Luckily, Germans have truly enormous respect for hard-workers. I already mentioned that I have always fought for what was mine, so I treated this job as a paramedic like something I wanted, something I had to do to go to University. Slowly, my colleagues began lowering their walls and I eventually made a small group of friends who I could always call up for a conversation over drinks. Slowly, I began to see my dreams take shape. I let go of the regret of moving. I finally took the test to enter university.

It was when my results came back that I knew I was where I was meant to be. After getting the acceptance letter, I enrolled in classes at the University of Social Justice and made preparations to find a job at the school. I am used to working; I am used to studying; so, the next “burden on my back” will be to combine these two and to make my life complete. There is no going back.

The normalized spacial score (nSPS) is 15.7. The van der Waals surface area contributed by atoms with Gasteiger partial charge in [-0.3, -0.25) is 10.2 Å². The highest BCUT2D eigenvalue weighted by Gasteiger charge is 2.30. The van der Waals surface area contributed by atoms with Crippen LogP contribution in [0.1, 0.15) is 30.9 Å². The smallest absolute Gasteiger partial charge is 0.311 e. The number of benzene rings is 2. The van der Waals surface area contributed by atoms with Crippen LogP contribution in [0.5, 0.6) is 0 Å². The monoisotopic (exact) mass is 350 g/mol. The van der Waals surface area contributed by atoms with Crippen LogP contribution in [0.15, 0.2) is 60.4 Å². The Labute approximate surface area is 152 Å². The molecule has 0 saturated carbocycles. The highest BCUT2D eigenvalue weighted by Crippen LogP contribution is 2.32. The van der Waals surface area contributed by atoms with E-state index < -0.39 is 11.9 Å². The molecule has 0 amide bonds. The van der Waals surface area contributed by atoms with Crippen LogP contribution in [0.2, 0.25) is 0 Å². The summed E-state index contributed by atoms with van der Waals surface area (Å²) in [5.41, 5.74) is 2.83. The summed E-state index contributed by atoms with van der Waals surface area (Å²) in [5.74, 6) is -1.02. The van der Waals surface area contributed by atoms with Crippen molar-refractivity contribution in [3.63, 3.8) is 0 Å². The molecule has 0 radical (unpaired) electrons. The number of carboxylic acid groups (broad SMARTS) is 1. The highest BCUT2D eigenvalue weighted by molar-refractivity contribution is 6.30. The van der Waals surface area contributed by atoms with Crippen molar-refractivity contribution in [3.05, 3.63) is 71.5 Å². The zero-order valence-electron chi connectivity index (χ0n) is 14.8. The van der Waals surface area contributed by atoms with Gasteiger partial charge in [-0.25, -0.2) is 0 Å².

This is the story of Antonio Jovanoski

Antonio was born and raised in Macedonia, but he has chosen to live his life in Germany. There are lots of young people who choose to do this, but their motives come for different reasons. He was kind of forced because of the inability to find the future in his Homeland, and the endurance he possesses will allow him to work and study at the same time. Not many students can do this, especially the ones who come from Balkan countries due to the differences, but we believe, and most importantly, Antonio believes that this is his life, this is his path, and this is his destiny! Antonio wants to use his degree to pursue a career in social work, a field that excites him and is something he looks forward to. Antonio plans to make Germany his home for the rest of his life, even taking the first step towards German citizenship by giving up citizenship in Macedonia.


This story first touched our hearts on September 9, 2019.

| Writers: Snezana Lazarova; Colleen Walker |

To protect the privacy of the storyteller and those involved in this retelling, some of the names may have been changed. (1)